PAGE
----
If someone born in the 1930s can be turned away from the concessions stand for trying to buy a $27 plastic glass of Budweiser, the world has gone mad.
Last year at a Nets game at the Izod Center, I went to buy sausages while my son, Jack, headed for the beer counter. Jack, who is in his early 40s and starting to gray, soon joined me in the sausage line, explaining his wallet was in the car and he couldn’t buy beer without an ID. After we got our food, I went to the beer line, showed my ID and left with two drafts. At halftime I headed back for another round, and this time a lady at the counter asked me to take my New York State driver’s license out of the plastic window in the wallet and hand it to her.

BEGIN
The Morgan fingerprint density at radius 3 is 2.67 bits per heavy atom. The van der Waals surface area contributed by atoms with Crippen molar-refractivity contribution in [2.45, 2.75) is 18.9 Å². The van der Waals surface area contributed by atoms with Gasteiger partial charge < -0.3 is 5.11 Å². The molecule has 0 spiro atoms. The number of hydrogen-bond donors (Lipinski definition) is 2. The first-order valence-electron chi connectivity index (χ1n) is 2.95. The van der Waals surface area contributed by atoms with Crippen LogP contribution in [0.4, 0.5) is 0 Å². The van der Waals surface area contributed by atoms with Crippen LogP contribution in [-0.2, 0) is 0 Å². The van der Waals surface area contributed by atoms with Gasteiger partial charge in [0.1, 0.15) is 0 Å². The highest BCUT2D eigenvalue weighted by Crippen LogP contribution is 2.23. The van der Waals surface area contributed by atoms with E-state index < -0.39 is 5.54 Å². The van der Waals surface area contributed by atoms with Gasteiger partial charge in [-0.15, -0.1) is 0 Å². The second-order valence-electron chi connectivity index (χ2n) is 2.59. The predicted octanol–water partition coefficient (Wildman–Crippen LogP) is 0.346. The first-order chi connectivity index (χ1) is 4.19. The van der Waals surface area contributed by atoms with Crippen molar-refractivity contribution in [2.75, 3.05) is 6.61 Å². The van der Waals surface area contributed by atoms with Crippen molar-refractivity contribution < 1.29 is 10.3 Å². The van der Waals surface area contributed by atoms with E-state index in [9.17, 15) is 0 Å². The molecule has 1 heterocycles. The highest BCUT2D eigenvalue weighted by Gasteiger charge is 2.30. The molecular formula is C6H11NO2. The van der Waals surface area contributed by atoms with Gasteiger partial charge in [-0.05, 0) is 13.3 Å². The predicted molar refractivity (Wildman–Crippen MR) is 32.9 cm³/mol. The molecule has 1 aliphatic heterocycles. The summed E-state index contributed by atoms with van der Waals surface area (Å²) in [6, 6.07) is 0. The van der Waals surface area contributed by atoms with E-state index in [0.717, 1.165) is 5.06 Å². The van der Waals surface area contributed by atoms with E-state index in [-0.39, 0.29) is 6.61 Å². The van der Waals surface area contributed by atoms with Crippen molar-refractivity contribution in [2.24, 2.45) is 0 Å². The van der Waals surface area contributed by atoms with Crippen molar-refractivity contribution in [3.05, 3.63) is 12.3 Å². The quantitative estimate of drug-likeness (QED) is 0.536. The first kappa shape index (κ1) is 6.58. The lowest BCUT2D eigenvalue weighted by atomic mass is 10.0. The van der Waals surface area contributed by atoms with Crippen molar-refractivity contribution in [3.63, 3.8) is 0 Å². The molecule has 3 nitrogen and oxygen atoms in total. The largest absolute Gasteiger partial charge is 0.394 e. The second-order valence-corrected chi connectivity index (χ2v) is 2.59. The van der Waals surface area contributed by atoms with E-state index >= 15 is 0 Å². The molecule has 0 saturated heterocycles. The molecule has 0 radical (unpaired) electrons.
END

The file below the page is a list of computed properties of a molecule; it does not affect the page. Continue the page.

“Why?” I asked.If my license had, in fact, expired, would that mean I was no longer 71? Would I then be, miraculously, too young to buy beer legally?
“To make sure it hasn’t expired.”
Friday, July 02, 2010
End of Civilization Alert
I still get carded from time to time when I buy beer at a grocery store. At 42, I sort of enjoy it. Having lapped the legal age of drinking, I like to think I remain youthful-looking enough to pass for a 20-something. But maybe not: